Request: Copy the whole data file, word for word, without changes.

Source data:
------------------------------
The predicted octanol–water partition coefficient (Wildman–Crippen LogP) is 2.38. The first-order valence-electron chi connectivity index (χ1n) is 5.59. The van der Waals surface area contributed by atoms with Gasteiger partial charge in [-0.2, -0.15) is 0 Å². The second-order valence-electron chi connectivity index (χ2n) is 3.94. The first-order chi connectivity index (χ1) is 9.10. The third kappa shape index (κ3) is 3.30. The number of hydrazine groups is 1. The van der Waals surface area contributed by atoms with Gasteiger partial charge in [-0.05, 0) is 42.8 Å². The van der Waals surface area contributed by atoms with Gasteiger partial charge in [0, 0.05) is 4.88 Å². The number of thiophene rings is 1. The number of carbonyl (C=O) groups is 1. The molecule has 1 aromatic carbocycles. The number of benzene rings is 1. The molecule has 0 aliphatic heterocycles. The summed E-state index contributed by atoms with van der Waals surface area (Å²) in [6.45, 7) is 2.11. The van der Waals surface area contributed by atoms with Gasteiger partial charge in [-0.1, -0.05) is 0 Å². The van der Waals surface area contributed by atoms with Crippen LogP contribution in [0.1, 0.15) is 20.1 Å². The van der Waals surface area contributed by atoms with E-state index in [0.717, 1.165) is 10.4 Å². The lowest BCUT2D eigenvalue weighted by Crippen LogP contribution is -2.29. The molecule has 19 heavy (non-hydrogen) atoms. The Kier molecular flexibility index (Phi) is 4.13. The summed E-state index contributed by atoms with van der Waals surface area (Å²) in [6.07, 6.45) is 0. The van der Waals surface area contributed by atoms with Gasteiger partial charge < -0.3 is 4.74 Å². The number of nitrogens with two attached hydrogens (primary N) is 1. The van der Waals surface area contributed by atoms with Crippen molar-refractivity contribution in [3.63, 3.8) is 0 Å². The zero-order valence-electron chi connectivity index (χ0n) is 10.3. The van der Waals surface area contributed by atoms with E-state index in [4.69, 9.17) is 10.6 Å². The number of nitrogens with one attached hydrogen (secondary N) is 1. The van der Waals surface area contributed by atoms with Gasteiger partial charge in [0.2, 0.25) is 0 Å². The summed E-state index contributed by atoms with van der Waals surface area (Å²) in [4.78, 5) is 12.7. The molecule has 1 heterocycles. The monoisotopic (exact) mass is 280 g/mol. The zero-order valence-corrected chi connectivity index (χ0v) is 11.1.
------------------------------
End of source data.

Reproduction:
The predicted octanol–water partition coefficient (Wildman–Crippen LogP) is 2.38. The first-order valence-electron chi connectivity index (χ1n) is 5.59. The van der Waals surface area contributed by atoms with Gasteiger partial charge in [-0.2, -0.15) is 0 Å². The second-order valence-electron chi connectivity index (χ2n) is 3.94. The first-order chi connectivity index (χ1) is 9.10. The third kappa shape index (κ3) is 3.30. The number of hydrazine groups is 1. The van der Waals surface area contributed by atoms with Gasteiger partial charge in [-0.05, 0) is 42.8 Å². The van der Waals surface area contributed by atoms with Gasteiger partial charge in [0, 0.05) is 4.88 Å². The number of thiophene rings is 1. The number of carbonyl (C=O) groups is 1. The molecule has 1 aromatic carbocycles. The number of benzene rings is 1. The molecule has 0 aliphatic heterocycles. The summed E-state index contributed by atoms with van der Waals surface area (Å²) in [6.45, 7) is 2.11. The van der Waals surface area contributed by atoms with Gasteiger partial charge in [-0.1, -0.05) is 0 Å². The van der Waals surface area contributed by atoms with Crippen LogP contribution in [0.1, 0.15) is 20.1 Å². The van der Waals surface area contributed by atoms with E-state index in [0.717, 1.165) is 10.4 Å². The lowest BCUT2D eigenvalue weighted by Crippen LogP contribution is -2.29. The molecule has 19 heavy (non-hydrogen) atoms. The Kier molecular flexibility index (Phi) is 4.13. The summed E-state index contributed by atoms with van der Waals surface area (Å²) in [6.07, 6.45) is 0. The van der Waals surface area contributed by atoms with Gasteiger partial charge < -0.3 is 4.74 Å². The number of nitrogens with two attached hydrogens (primary N) is 1. The van der Waals surface area contributed by atoms with Crippen molar-refractivity contribution in [3.63, 3.8) is 0 Å². The zero-order valence-electron chi connectivity index (χ0n) is 10.3. The van der Waals surface area contributed by atoms with E-state index in [4.69, 9.17) is 10.6 Å². The number of nitrogens with one attached hydrogen (secondary N) is 1. The van der Waals surface area contributed by atoms with Gasteiger partial charge in [0.2, 0.25) is 0 Å². The summed E-state index contributed by atoms with van der Waals surface area (Å²) in [4.78, 5) is 12.7. The molecule has 1 heterocycles. The monoisotopic (exact) mass is 280 g/mol. The zero-order valence-corrected chi connectivity index (χ0v) is 11.1.